We live in a society where things often have to be seen to be believed. But how does this affect people with mental health issues?
In the UK, individuals with disabilities are protected under the Disability Discrimination Act. The DDA defines disability as "a physical or mental impairment which has a substantial and long term adverse effect on his [or her] ability to carry out normal day to day activities". How does one prove “disability” when it is invisible such as the case of someone with mental illness?
I bring this up because of a gentleman who was recently offered a position with a prestigious global company (based in the UK) but when he accepted the offer, he also disclosed his history of mental illness. For some reason, the job offer was suddenly withdrawn. He was told there was an unexpected hiring freeze. While you may think this is an issue of disclosure, it is not. It’s actually a question of corporate discrimination. Why? Because the gentleman filed a claim of discrimination under the DDA but before the government can consider whether the job offer was withdrawn because of a recruitment freeze, or because of his disclosure of mental illness, they first have to determine if he qualifies under the DDA as someone with a disability. He must now provide extensive medical proof of his having a mental illness.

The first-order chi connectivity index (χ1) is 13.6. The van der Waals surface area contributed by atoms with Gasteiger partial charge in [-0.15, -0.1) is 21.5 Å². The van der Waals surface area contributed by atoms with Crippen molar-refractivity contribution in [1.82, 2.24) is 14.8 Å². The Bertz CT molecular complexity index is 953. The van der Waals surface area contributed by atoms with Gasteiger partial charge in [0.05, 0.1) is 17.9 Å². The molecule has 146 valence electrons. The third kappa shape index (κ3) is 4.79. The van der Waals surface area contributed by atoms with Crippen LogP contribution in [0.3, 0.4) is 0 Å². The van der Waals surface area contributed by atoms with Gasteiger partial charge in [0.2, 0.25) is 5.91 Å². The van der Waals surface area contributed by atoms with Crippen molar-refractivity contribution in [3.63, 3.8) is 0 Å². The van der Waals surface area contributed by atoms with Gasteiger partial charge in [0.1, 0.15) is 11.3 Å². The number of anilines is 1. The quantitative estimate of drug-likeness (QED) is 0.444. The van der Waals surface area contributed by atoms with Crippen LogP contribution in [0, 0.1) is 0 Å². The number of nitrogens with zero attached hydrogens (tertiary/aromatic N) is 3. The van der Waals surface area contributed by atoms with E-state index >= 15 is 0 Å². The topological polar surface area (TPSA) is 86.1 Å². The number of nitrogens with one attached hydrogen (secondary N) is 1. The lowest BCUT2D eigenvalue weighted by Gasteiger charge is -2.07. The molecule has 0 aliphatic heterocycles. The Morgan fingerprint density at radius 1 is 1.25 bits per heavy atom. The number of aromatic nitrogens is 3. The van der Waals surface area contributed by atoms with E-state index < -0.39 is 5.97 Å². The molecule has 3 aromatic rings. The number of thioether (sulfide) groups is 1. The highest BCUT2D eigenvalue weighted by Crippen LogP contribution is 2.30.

Whether you are located in the UK, the US or anywhere in the world, what this story tells us is that we all may need to re-consider how we think about disability and specifically those with mental health conditions. This is especially the case when it comes to workforce/workplace practices.